Mr. A. Bevan

Does the right hon. Gentleman realise what has happened to his statement that the Debate on the Address gave an opportunity for every Member to express his opinions? In point of fact, even if we have the next Sitting Day, we shall have had a much smaller opportunity for discussion than would have been offered by one ordinary day. May I respectfully submit that this is an important matter? Hon. Members have prepared speeches on the general course of the war which they will have no opportunity of delivering. I thought that the Prime Minister was anxious that we should have the opportunity of giving comfort to the Government, but owing to the arrangements made between the usual quarters in the House we have been denied that opportunity. One day is not sufficient, and will the Prime Minister not consider, therefore, the possibility of giving further additional days for a general Debate on the Address? May I say this in addition? It was the practice to have four days on the Debate on the Address in reply to the Gracious Speech and then to call Amendments on the fifth or sixth day. On this occasion an Amendment is being called long before there has been the Debate on the Address at all.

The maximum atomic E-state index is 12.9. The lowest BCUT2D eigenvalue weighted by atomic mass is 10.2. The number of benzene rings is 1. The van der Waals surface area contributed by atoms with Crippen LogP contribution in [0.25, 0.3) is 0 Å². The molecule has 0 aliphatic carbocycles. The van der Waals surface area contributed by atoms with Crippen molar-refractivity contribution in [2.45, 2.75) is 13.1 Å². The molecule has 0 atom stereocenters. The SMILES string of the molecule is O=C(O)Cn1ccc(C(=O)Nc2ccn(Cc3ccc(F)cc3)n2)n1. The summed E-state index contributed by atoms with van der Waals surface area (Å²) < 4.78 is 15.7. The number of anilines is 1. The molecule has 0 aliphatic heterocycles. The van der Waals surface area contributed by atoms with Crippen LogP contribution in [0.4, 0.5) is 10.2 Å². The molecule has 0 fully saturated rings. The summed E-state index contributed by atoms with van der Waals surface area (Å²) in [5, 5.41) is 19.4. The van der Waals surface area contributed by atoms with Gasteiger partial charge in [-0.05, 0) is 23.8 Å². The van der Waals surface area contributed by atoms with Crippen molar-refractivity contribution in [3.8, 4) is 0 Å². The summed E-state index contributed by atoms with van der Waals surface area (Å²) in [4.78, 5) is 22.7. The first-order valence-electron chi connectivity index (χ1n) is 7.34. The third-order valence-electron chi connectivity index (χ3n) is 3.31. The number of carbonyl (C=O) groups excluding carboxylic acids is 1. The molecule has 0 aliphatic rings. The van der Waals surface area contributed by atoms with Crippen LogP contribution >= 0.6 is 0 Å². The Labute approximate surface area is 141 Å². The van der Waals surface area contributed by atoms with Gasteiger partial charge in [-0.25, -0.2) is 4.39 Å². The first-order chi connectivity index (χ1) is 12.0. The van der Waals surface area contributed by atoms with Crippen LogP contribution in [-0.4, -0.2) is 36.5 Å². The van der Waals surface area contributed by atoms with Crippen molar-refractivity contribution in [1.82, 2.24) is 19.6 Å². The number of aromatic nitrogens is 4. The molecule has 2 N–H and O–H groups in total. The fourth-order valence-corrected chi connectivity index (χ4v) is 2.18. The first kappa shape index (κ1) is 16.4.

Captain Cunningham-Reid

In view of the fact that these few days are supposed to be for general Debate when everybody should have an opportunity of speaking on the subject he desires, is it not rather unfortunate, to put it mildly, that any Member of this House who is prepared to speak on a matter which has already been chosen by the Whips, for example, agriculture, has a much better chance of getting in than someone who does not want to speak on a matter chosen by the Whips but only on a matter chosen by himself?